Its unfortunate that trying to fulfill your job description within the military can get you killed in a far away place, you might never have heard of before, but its part of the career decision that all military personnel and that everyone are fully aware of.

    \"everyone is entitled to make their own decisions about enlisting in the military\" – Exactly right! Military personnel have signed up knowing that they might end up paying the ultimate price for their employer, be it at home or abroad, and they should all feel comfortable with that idea otherwise they are in the wrong line of business.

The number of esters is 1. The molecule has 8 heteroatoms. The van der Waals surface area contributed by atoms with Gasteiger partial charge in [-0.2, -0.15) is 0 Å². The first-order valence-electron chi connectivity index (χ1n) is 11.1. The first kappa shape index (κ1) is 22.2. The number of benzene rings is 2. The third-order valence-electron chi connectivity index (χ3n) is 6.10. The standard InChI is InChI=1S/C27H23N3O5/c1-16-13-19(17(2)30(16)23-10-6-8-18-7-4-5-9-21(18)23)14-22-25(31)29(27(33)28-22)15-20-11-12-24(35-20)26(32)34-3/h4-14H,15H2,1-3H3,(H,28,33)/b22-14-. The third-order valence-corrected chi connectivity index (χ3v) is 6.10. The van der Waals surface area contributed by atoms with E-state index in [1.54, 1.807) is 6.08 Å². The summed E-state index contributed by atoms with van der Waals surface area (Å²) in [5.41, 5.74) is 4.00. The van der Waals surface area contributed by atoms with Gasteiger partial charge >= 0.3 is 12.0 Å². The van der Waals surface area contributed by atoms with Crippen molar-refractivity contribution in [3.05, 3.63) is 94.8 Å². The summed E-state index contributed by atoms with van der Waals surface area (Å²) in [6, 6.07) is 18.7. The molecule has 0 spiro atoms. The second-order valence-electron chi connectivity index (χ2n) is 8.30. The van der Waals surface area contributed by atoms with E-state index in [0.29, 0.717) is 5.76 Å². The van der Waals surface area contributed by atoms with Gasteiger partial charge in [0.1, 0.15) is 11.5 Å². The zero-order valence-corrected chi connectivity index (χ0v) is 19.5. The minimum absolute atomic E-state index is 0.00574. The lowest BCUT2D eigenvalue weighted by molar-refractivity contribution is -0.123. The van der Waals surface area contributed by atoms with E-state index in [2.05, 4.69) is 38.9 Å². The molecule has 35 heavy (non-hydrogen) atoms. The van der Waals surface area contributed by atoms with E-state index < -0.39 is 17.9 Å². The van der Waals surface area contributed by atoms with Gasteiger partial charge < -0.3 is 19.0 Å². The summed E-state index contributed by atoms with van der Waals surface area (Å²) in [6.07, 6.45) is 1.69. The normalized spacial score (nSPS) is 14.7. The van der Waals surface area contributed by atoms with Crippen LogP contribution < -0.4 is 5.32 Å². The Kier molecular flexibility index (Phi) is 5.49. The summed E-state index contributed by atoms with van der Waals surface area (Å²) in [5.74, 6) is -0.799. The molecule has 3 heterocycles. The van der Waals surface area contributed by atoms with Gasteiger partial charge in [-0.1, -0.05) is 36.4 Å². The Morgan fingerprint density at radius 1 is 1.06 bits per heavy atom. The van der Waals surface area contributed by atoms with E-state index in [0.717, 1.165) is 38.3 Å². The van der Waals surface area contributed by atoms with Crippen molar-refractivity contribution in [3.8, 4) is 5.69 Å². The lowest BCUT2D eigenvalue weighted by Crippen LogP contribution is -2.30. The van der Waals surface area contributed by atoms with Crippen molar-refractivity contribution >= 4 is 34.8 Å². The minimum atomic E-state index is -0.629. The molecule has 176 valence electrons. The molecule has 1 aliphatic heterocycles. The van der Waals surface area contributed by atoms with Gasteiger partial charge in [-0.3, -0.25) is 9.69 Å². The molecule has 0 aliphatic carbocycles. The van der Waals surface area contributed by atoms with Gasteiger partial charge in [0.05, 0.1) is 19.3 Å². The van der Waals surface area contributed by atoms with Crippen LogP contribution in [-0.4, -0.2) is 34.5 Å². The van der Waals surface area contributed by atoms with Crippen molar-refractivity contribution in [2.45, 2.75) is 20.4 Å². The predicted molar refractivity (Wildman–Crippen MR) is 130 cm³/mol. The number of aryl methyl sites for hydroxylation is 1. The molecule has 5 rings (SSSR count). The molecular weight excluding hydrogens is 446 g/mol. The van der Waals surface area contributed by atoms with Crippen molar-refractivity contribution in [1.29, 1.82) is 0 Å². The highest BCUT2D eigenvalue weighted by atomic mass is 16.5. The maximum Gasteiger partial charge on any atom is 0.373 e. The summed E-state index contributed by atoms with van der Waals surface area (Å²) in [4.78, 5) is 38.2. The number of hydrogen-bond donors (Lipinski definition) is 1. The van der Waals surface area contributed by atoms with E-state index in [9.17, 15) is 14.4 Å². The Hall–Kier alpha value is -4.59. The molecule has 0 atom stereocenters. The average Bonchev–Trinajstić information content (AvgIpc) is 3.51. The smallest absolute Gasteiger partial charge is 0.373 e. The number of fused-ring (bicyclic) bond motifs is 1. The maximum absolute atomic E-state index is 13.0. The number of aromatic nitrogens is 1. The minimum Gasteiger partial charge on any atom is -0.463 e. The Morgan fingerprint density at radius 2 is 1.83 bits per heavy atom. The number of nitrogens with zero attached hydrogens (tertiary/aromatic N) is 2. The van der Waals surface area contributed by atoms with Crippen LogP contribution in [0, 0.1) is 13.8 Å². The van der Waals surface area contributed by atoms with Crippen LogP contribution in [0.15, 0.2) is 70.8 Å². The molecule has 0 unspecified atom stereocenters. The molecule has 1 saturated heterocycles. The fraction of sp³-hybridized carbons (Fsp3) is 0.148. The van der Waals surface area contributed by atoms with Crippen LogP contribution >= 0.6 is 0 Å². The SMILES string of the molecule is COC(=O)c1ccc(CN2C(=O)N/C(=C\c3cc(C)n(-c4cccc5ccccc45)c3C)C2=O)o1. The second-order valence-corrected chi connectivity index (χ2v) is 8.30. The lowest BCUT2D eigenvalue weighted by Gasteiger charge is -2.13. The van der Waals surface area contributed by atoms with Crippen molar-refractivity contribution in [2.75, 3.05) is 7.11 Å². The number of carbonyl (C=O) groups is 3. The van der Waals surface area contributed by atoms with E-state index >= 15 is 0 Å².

\"because they don’t get to pick which wars they fight in\" – Again, this is part of the job description that they SIGNED up for, voluntarily.

    Why would the military get to chose the wars they fight in, that has never happened, that\’s the role of the politicians, their clever advisors and lobbyists.

  16. Jon Nicholson Says:

    GREAT JOB!! I like your blog. I’m going to subscribe and thanks again!